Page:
61 percent of Americans still insist the JFK assassination was a conspiracy

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The assassination of John F. Kennedy continues to draw the attention of Americans for myriad reasons five decades later. One factor persists: the majority of the public continue to believe that there was a conspiracy at work, and most have notions about who was behind it.

A Gallup poll has the numbers:

61 percent of Americans believe that “others besides Lee Harvey Oswald” were involved in the assassination of President John F. Kennedy; 52 percent believed that theory in 1963.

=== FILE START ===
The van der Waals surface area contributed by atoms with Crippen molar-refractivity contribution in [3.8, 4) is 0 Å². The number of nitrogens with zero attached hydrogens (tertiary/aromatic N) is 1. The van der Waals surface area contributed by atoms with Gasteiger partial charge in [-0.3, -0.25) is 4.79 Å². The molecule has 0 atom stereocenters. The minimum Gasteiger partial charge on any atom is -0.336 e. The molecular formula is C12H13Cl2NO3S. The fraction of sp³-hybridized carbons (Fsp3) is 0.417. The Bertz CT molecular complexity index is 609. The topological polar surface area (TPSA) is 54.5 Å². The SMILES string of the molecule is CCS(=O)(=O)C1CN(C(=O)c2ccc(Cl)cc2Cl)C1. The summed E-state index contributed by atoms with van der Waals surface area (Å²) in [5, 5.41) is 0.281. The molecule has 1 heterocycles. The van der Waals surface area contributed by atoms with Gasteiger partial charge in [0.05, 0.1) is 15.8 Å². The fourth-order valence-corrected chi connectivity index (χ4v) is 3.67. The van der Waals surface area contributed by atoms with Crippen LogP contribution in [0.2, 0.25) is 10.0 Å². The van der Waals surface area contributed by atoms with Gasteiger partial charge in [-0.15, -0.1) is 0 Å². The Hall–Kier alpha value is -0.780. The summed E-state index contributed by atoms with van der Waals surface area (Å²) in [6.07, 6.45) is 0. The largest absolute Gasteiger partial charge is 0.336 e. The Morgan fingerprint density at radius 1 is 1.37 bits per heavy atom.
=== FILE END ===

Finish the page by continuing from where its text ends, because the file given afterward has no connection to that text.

81 percent believed it in 1976, and again in 2001.

30 percent now believe that Oswald was solely responsible for the assassination; 29 percent believed that theory in 1963.

11 percent believed it in 1976; 13 percent in 2001.

13 percent think the “others” in the conspiracy were gangsters or involved in organized crime; 13 percent say it was “the U.S. government”. The answers were volunteered, not gleaned from a multiple choice list.

7 percent cite the CIA, 5 percent Fidel Castro, and 5 percent cite special-interest groups.

4 percent cite nonspecific “political groups’; 3 percent cite “racist groups”.

3 percent cite Lyndon B. Johnson and 3 percent the Soviet Union.

2 percent cite “foreign governments”, 2 percent also cite “big business.”

Source: A Gallup poll of 1,039 U.S. adults conducted Nov. 7 to 10 and Gallup historical data.

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